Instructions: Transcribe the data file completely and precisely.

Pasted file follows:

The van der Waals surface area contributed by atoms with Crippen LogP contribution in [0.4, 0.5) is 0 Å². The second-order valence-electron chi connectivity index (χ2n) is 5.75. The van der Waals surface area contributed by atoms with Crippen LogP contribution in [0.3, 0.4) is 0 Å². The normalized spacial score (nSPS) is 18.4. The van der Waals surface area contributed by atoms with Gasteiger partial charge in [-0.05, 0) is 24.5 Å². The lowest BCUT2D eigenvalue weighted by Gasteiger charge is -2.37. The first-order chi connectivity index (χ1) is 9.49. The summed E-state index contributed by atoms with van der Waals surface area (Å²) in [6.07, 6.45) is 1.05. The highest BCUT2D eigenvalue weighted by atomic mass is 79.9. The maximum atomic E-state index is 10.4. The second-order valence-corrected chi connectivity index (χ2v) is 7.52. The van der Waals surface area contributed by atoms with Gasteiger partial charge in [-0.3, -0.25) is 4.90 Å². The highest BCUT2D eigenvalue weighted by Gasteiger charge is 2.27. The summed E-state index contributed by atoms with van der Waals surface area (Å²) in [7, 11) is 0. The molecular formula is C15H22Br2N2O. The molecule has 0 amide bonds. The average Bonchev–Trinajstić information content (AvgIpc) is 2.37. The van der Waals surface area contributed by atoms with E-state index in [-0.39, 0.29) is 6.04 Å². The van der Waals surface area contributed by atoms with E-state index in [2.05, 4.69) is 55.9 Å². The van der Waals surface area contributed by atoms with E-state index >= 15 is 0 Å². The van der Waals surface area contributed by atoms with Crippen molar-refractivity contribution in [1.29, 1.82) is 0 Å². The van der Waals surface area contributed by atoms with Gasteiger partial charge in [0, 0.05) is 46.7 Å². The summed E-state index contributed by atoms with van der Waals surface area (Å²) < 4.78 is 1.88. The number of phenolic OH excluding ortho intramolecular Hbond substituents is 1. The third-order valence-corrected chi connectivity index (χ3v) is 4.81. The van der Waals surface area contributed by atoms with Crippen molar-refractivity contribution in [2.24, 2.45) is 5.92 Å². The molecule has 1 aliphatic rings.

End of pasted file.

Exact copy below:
The van der Waals surface area contributed by atoms with Crippen LogP contribution in [0.4, 0.5) is 0 Å². The second-order valence-electron chi connectivity index (χ2n) is 5.75. The van der Waals surface area contributed by atoms with Crippen LogP contribution in [0.3, 0.4) is 0 Å². The normalized spacial score (nSPS) is 18.4. The van der Waals surface area contributed by atoms with Gasteiger partial charge in [-0.05, 0) is 24.5 Å². The lowest BCUT2D eigenvalue weighted by Gasteiger charge is -2.37. The first-order chi connectivity index (χ1) is 9.49. The summed E-state index contributed by atoms with van der Waals surface area (Å²) in [6.07, 6.45) is 1.05. The highest BCUT2D eigenvalue weighted by atomic mass is 79.9. The maximum atomic E-state index is 10.4. The second-order valence-corrected chi connectivity index (χ2v) is 7.52. The van der Waals surface area contributed by atoms with Gasteiger partial charge in [-0.3, -0.25) is 4.90 Å². The highest BCUT2D eigenvalue weighted by Gasteiger charge is 2.27. The summed E-state index contributed by atoms with van der Waals surface area (Å²) in [7, 11) is 0. The molecular formula is C15H22Br2N2O. The molecule has 0 amide bonds. The average Bonchev–Trinajstić information content (AvgIpc) is 2.37. The van der Waals surface area contributed by atoms with E-state index in [-0.39, 0.29) is 6.04 Å². The van der Waals surface area contributed by atoms with E-state index in [2.05, 4.69) is 55.9 Å². The van der Waals surface area contributed by atoms with E-state index >= 15 is 0 Å². The van der Waals surface area contributed by atoms with Crippen molar-refractivity contribution in [1.29, 1.82) is 0 Å². The van der Waals surface area contributed by atoms with Gasteiger partial charge in [0, 0.05) is 46.7 Å². The summed E-state index contributed by atoms with van der Waals surface area (Å²) < 4.78 is 1.88. The number of phenolic OH excluding ortho intramolecular Hbond substituents is 1. The third-order valence-corrected chi connectivity index (χ3v) is 4.81. The van der Waals surface area contributed by atoms with Crippen molar-refractivity contribution in [2.24, 2.45) is 5.92 Å². The molecule has 1 aliphatic rings.